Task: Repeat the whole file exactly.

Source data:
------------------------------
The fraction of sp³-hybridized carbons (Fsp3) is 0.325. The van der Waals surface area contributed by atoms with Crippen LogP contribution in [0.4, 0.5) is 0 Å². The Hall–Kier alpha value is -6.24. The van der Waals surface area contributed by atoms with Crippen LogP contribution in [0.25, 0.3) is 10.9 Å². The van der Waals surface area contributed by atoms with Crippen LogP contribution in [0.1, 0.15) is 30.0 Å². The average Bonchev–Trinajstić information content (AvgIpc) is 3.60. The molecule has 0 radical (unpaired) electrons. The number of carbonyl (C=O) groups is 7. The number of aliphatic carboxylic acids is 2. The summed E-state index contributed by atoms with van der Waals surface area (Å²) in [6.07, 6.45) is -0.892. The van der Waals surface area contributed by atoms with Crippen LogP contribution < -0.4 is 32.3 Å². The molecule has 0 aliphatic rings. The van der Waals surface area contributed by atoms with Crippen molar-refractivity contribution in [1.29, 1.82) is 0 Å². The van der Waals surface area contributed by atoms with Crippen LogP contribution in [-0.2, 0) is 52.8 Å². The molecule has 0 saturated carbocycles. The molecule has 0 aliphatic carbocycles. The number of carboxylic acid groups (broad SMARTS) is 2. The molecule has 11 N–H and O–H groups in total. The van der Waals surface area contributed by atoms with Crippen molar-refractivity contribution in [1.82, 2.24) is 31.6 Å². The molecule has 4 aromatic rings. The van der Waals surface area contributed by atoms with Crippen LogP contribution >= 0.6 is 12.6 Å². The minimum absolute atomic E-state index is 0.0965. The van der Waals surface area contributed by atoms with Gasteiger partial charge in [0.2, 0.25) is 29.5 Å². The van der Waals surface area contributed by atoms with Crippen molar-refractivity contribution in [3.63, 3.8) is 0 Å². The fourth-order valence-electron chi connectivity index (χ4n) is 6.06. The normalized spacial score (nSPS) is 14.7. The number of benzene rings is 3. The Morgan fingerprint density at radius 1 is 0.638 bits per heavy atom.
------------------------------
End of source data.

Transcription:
The fraction of sp³-hybridized carbons (Fsp3) is 0.325. The van der Waals surface area contributed by atoms with Crippen LogP contribution in [0.4, 0.5) is 0 Å². The Hall–Kier alpha value is -6.24. The van der Waals surface area contributed by atoms with Crippen LogP contribution in [0.25, 0.3) is 10.9 Å². The van der Waals surface area contributed by atoms with Crippen LogP contribution in [0.1, 0.15) is 30.0 Å². The average Bonchev–Trinajstić information content (AvgIpc) is 3.60. The molecule has 0 radical (unpaired) electrons. The number of carbonyl (C=O) groups is 7. The number of aliphatic carboxylic acids is 2. The summed E-state index contributed by atoms with van der Waals surface area (Å²) in [6.07, 6.45) is -0.892. The van der Waals surface area contributed by atoms with Crippen LogP contribution < -0.4 is 32.3 Å². The molecule has 0 aliphatic rings. The van der Waals surface area contributed by atoms with Crippen molar-refractivity contribution in [1.29, 1.82) is 0 Å². The van der Waals surface area contributed by atoms with Crippen LogP contribution in [-0.2, 0) is 52.8 Å². The molecule has 0 saturated carbocycles. The molecule has 0 aliphatic carbocycles. The number of carboxylic acid groups (broad SMARTS) is 2. The molecule has 11 N–H and O–H groups in total. The van der Waals surface area contributed by atoms with Crippen molar-refractivity contribution in [1.82, 2.24) is 31.6 Å². The molecule has 4 aromatic rings. The van der Waals surface area contributed by atoms with Crippen LogP contribution >= 0.6 is 12.6 Å². The minimum absolute atomic E-state index is 0.0965. The van der Waals surface area contributed by atoms with Gasteiger partial charge in [0.2, 0.25) is 29.5 Å². The van der Waals surface area contributed by atoms with Crippen molar-refractivity contribution in [3.63, 3.8) is 0 Å². The fourth-order valence-electron chi connectivity index (χ4n) is 6.06. The normalized spacial score (nSPS) is 14.7. The number of benzene rings is 3. The Morgan fingerprint density at radius 1 is 0.638 bits per heavy atom.